Last week David Almy published a nice essay on green marketing. He looked at consumers’ statement of intent to buy green products across a wide array of product categories, and divides them into two silos of green-ness:
1. Products that are good for me – products that benefit the consumer directly (healthier to eat) and secondarily are good for the environment. For example, buying locally grown organic oranges is good for the consumer, and is a better choice environmentally. Marketers focus on how this product improves one’s personal environment (better for you), not the global impact.
2. Products that are good for my budget. His examples are automobiles, home improvement items, or appliances. Selling a big ticket item that is also environmentally friendly is especially tough during an economic downturn. His point is that marketers should lay out the financial payback very clearly to justify the expense.
My point of view: there’s a third condition. While it is possible to demonstrate payback for some big ticket products, it often is not possible. The financial payback just isn’t there (example, hybrid vehicles). What to do?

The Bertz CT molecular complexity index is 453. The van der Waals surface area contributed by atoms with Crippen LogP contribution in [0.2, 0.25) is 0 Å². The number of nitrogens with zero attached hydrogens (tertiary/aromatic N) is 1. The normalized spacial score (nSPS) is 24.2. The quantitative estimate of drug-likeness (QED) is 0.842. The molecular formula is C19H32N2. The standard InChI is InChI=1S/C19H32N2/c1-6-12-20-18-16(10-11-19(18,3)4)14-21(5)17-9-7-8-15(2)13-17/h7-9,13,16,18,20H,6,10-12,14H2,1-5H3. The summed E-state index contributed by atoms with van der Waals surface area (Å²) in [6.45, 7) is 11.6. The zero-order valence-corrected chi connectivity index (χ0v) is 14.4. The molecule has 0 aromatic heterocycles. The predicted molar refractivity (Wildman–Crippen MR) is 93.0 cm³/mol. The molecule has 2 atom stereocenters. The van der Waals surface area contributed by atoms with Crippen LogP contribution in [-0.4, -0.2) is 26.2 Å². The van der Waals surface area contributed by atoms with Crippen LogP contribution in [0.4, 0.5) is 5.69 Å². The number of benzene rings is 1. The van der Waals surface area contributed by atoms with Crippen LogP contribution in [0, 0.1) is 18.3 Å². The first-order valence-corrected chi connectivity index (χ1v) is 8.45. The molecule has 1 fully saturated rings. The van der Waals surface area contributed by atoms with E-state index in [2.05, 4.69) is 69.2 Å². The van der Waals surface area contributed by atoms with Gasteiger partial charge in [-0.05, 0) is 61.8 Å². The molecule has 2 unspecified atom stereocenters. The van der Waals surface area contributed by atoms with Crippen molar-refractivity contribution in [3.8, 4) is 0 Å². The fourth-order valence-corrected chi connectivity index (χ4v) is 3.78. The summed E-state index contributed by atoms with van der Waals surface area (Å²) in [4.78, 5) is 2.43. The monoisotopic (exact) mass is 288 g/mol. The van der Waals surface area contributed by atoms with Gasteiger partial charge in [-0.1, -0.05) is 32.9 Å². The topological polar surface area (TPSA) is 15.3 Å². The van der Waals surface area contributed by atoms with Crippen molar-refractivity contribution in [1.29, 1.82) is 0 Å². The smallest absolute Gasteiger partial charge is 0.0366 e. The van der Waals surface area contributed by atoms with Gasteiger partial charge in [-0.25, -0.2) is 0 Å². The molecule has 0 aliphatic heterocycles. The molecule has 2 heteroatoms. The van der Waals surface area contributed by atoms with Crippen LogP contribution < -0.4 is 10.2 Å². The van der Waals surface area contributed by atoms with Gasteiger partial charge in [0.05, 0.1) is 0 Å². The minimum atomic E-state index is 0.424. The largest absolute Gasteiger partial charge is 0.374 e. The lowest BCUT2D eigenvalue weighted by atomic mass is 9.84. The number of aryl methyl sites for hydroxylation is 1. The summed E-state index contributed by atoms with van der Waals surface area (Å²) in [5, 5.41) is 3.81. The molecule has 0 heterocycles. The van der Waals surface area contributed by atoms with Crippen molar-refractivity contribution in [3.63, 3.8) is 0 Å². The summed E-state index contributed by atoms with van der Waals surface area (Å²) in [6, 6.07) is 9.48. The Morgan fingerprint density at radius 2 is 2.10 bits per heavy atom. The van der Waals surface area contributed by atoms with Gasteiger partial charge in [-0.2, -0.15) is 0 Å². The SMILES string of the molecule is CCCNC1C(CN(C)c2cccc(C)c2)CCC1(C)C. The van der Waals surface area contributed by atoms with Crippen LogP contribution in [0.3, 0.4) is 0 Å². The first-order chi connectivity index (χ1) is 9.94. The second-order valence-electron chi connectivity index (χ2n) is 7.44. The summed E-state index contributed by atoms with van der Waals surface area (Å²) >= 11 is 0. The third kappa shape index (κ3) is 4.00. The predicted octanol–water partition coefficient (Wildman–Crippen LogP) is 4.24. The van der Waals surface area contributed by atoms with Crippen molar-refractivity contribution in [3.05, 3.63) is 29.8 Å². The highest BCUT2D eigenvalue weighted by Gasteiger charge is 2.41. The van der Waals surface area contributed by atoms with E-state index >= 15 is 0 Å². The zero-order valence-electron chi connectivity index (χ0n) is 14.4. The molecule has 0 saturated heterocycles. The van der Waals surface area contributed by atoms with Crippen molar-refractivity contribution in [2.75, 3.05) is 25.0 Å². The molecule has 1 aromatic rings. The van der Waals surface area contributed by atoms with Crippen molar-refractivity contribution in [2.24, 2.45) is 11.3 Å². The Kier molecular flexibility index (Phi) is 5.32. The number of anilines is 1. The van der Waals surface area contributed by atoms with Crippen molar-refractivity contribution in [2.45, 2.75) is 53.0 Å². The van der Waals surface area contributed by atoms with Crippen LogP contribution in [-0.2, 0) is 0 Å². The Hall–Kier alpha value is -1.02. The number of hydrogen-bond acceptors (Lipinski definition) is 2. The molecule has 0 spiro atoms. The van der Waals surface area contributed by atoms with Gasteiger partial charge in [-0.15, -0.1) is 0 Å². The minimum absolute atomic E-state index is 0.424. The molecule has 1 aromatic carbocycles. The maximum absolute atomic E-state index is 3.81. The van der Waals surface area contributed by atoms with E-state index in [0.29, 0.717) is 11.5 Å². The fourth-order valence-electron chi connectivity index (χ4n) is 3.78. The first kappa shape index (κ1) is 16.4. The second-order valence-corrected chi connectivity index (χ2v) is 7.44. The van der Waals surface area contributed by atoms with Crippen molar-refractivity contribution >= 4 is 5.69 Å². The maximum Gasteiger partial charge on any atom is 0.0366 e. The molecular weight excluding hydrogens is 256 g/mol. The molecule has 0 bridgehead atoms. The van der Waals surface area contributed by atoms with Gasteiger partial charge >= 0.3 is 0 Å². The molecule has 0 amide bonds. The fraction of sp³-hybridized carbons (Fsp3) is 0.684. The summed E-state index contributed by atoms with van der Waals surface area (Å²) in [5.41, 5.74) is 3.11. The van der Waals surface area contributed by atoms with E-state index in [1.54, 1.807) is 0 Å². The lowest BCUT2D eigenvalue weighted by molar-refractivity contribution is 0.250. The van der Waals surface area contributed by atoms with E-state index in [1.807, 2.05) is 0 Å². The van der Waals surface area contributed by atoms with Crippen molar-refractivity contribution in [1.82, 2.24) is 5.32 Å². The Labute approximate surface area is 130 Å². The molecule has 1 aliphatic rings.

The durable goods marketer in this situation can point out what financial benefits there are (let the consumer try and figure out if it really does pay out in the end), and/or reinforce other benefits, such as product performance or the psychic, altruistic benefits. This is what Toyota did when it first came out with the Prius: its marketing did not focus on cost savings, it focused on the psychic benefits.
Takeaway: The impact of the recession on consumers’ price sensitivity for these two classes of products (small ticket, good for me vs. big ticket, good for the world) is likely to be quite different not only because the absolute dollars involved are so different but also because the underlying thinking behind the purchase decision is so different.